There’s a wise old saying that if you want a serious club that celebrates and promotes any form of music, don’t get musicians to run it.
The Canberra Blues Society (CBS), now a quarter of a century old, seems to have taken that wisdom to heart – and become a powerhouse in the process.
Local blues musicians created the society in 1997, but for the past decade one couple of dedicated blues enthusiasts has been the driving force behind what is now a music society as good as any in the world.
Partners in life and in the blues, Kerry Scarlett and Kerry Sattler make sure things get done and that the CBS is taken seriously not just on the local music scene, but across the country.
And because they’re both named Kerry, they have long been affectionately known as K1 and K2.
K2 (who really should be called K1 because she carries most of the load) says the pair almost accidentally fell into their roles with the CBS.
“It was April in 2010 and we were at the monthly blues jam with a group of friends at the Statesman Hotel,” K2 says.
“They all seemed overrun with work. So I said ‘I can give you a hand’.
“They said ‘you can be the secretary’. I told them that’s not what I meant but they said it would be ‘just until August’. The rest is history. K1 joined the committee in 2012.
“But I’d been on committees before with a bushfire brigade and a landcare group, so it didn’t faze me really.
“I haven’t been on the CBS committee for a few years now, but that doesn’t mean the workload has lessened. It’s gotten even busier.
“This is more than a full-time job. Every single day I’m doing some work for the society.”
CBS membership is soaring, with regular concerts, jams, workshops and youth encouragement attracting talent and audiences from all over the region and beyond.
International acts are now among the society’s long list of featured artists appearing across its calendar of events.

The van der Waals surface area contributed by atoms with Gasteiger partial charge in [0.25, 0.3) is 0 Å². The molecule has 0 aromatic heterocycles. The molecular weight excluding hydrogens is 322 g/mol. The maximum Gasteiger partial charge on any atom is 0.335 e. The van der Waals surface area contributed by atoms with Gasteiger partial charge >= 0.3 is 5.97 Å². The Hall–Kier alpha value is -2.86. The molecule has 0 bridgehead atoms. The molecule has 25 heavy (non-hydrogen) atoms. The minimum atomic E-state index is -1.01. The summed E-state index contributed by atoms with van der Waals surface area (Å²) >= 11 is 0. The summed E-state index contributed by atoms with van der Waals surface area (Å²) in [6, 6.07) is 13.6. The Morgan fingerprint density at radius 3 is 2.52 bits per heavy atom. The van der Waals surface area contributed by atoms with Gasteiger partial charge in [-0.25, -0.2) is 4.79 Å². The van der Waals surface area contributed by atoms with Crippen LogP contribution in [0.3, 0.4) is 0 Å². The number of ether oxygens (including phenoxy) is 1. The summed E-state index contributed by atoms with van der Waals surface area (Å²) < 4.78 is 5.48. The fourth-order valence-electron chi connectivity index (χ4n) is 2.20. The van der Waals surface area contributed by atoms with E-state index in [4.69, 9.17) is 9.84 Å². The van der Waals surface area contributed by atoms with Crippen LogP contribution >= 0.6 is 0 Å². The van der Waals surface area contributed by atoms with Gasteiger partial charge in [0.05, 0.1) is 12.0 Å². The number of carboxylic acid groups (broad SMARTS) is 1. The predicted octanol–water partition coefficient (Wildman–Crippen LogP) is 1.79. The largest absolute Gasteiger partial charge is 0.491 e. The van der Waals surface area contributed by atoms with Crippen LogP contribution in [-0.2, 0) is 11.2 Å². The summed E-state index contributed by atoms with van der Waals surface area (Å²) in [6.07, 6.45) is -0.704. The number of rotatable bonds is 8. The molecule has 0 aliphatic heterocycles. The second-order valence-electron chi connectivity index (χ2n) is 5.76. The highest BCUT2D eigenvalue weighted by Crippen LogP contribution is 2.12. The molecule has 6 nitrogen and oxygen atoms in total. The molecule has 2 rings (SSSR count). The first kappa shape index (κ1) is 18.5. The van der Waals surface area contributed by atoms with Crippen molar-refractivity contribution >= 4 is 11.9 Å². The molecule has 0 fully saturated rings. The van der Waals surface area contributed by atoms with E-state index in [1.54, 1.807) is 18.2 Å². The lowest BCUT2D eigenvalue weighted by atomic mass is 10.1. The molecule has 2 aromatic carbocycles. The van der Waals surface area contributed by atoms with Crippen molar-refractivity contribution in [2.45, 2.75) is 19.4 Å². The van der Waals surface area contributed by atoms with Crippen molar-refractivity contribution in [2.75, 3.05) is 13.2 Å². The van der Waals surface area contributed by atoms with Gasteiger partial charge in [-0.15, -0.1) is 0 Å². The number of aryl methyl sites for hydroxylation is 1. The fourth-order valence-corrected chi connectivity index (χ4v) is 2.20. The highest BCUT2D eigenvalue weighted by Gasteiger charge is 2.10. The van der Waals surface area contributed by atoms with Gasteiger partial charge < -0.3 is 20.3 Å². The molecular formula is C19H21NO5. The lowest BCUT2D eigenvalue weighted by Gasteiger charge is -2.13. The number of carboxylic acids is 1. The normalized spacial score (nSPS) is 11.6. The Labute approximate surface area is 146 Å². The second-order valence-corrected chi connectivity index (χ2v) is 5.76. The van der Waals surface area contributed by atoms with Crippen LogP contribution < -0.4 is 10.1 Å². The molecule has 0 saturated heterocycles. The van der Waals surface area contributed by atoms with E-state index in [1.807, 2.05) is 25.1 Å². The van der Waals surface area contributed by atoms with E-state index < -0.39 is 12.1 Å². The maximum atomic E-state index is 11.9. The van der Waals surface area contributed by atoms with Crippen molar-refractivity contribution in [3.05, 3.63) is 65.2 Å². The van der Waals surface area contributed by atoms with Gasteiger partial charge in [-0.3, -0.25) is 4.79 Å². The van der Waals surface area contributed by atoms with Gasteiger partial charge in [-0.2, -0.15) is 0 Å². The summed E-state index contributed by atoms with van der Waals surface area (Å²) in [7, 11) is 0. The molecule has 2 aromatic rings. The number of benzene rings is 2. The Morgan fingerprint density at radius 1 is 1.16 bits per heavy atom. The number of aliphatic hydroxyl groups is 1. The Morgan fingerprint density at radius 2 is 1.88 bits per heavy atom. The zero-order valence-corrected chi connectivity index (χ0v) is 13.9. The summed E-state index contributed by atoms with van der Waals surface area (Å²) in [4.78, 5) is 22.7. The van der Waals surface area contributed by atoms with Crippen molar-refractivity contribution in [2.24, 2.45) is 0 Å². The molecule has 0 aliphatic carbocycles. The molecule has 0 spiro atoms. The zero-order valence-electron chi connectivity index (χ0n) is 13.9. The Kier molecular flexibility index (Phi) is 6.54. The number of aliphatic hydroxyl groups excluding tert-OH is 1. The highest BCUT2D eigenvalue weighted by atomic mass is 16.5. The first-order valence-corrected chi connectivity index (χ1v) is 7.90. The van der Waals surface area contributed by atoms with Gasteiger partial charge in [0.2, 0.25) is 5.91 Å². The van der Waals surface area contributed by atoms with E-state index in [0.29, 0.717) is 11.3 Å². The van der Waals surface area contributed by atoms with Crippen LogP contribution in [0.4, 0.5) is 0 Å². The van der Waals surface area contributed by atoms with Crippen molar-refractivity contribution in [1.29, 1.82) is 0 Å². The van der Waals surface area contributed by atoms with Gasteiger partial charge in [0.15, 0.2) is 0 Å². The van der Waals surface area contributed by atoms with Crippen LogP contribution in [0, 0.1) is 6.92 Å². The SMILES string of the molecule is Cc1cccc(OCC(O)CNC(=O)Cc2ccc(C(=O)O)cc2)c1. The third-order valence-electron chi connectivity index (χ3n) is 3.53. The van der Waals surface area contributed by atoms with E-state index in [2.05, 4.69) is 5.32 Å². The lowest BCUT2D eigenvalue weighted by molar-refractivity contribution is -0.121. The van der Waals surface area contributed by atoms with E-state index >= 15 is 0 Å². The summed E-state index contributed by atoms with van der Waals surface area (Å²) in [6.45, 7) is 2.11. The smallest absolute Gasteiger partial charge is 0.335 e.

K2 takes care of booking the artists (the couple even put up travelling musicians in their own home), and does all the media and ticketing around the events.
She helps out with gig guides and newsletters, takes audience bookings, sets up rooms for the shows, works the “merch” desk, and liaises closely with the artists.
She was even the project manager on the society’s own CD, released last year for its 25th birthday.
K1 is in charge of making sure posters promoting the music events are pretty much everywhere.
He can be regularly seen around town doing poster runs to shops and cafes, and he fills the concert venues on the day of each event with posters and flyers for the next shows.
K2 helps find travelling artists venues to play at so they come to Canberra.
“We have a very good relationship with the Harmonie German Club where so many of our events are held,” she says.
“I just love the blues. I always have, but when I was much younger I didn’t realise it was the blues I was listening to.
“I was quite naive when it came to musical genres, but I loved listening to Eric Burden and the Animals, Cream, the Yardbirds, the Stones, Jimi Hendrix and many others.
“My mum loved Etta James, so I got interested in all that kind of blues too.
“I love lots of different music, but the blues is what really gets me. I connect with it.
“I’m not a smoker or a drinker or a gambler, but my vice is I can’t stop buying CDs or going to gigs.”
As hard working as K1 is, he’s the first to admit it’s his partner who is the real warrior.
“People are always saying thanks to K1 and K2, but it really is K2 doing most of the work,” he says.
“You can’t stop her. She’s a real force and gets things done.
“K2 is the second highest mountain in the world, after all.”
Blues musician Steve Hartnett has been the society’s president since 2020 and describes K1 and K2 as the “culture carriers” for the club and for the music.
“They have been for many years and many incarnations of the Canberra Blues Society,” he says. “They know all the artists and all the artists know them.
“Committees come and go, but they remain working so hard for the society.
“Musicians can’t focus on running the organisation. They have their music.
“Presidents are often musicians, like I am, but that’s more to do with the ceremonial side of it all.
“The current committee is fantastic, I must say. We’re attempting to lighten K1 and K2’s load. It’s such a big job they do.”
So what is it about the blues that attracts so many aficionados?
“The blues lets you in easy and gives you somewhere to go,” Steve says. “You can stay there if you want, or you can let it develop a complex elegance.
“That’s true for the musicians and for the audience.”